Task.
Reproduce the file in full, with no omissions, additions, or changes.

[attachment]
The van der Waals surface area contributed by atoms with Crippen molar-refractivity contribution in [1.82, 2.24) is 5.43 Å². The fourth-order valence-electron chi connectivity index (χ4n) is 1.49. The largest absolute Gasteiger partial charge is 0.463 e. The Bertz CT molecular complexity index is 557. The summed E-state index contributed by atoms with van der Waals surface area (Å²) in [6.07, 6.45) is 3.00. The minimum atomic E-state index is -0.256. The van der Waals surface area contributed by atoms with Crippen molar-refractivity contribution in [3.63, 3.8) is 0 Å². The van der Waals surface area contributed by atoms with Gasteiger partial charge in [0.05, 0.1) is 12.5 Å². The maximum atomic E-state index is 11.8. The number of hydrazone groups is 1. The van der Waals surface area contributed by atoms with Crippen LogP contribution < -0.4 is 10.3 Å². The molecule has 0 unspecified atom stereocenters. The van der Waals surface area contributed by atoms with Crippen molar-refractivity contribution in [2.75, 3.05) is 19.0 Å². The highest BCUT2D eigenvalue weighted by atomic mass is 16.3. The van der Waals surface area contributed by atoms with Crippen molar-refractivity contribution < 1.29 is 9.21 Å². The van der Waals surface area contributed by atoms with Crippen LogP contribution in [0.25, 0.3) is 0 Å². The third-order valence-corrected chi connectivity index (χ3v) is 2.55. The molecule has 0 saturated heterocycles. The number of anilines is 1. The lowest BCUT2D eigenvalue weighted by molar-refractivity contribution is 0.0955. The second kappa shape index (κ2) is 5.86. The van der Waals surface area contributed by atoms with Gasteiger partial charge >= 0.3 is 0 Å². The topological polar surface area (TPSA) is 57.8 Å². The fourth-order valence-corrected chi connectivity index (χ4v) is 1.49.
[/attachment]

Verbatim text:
The van der Waals surface area contributed by atoms with Crippen molar-refractivity contribution in [1.82, 2.24) is 5.43 Å². The fourth-order valence-electron chi connectivity index (χ4n) is 1.49. The largest absolute Gasteiger partial charge is 0.463 e. The Bertz CT molecular complexity index is 557. The summed E-state index contributed by atoms with van der Waals surface area (Å²) in [6.07, 6.45) is 3.00. The minimum atomic E-state index is -0.256. The van der Waals surface area contributed by atoms with Crippen molar-refractivity contribution in [3.63, 3.8) is 0 Å². The van der Waals surface area contributed by atoms with Gasteiger partial charge in [0.05, 0.1) is 12.5 Å². The maximum atomic E-state index is 11.8. The number of hydrazone groups is 1. The van der Waals surface area contributed by atoms with Crippen LogP contribution < -0.4 is 10.3 Å². The molecule has 0 unspecified atom stereocenters. The van der Waals surface area contributed by atoms with Crippen molar-refractivity contribution in [2.75, 3.05) is 19.0 Å². The highest BCUT2D eigenvalue weighted by atomic mass is 16.3. The van der Waals surface area contributed by atoms with Crippen molar-refractivity contribution < 1.29 is 9.21 Å². The van der Waals surface area contributed by atoms with Crippen LogP contribution in [0.25, 0.3) is 0 Å². The third-order valence-corrected chi connectivity index (χ3v) is 2.55. The molecule has 0 saturated heterocycles. The number of anilines is 1. The lowest BCUT2D eigenvalue weighted by molar-refractivity contribution is 0.0955. The second kappa shape index (κ2) is 5.86. The van der Waals surface area contributed by atoms with Gasteiger partial charge >= 0.3 is 0 Å². The topological polar surface area (TPSA) is 57.8 Å². The fourth-order valence-corrected chi connectivity index (χ4v) is 1.49.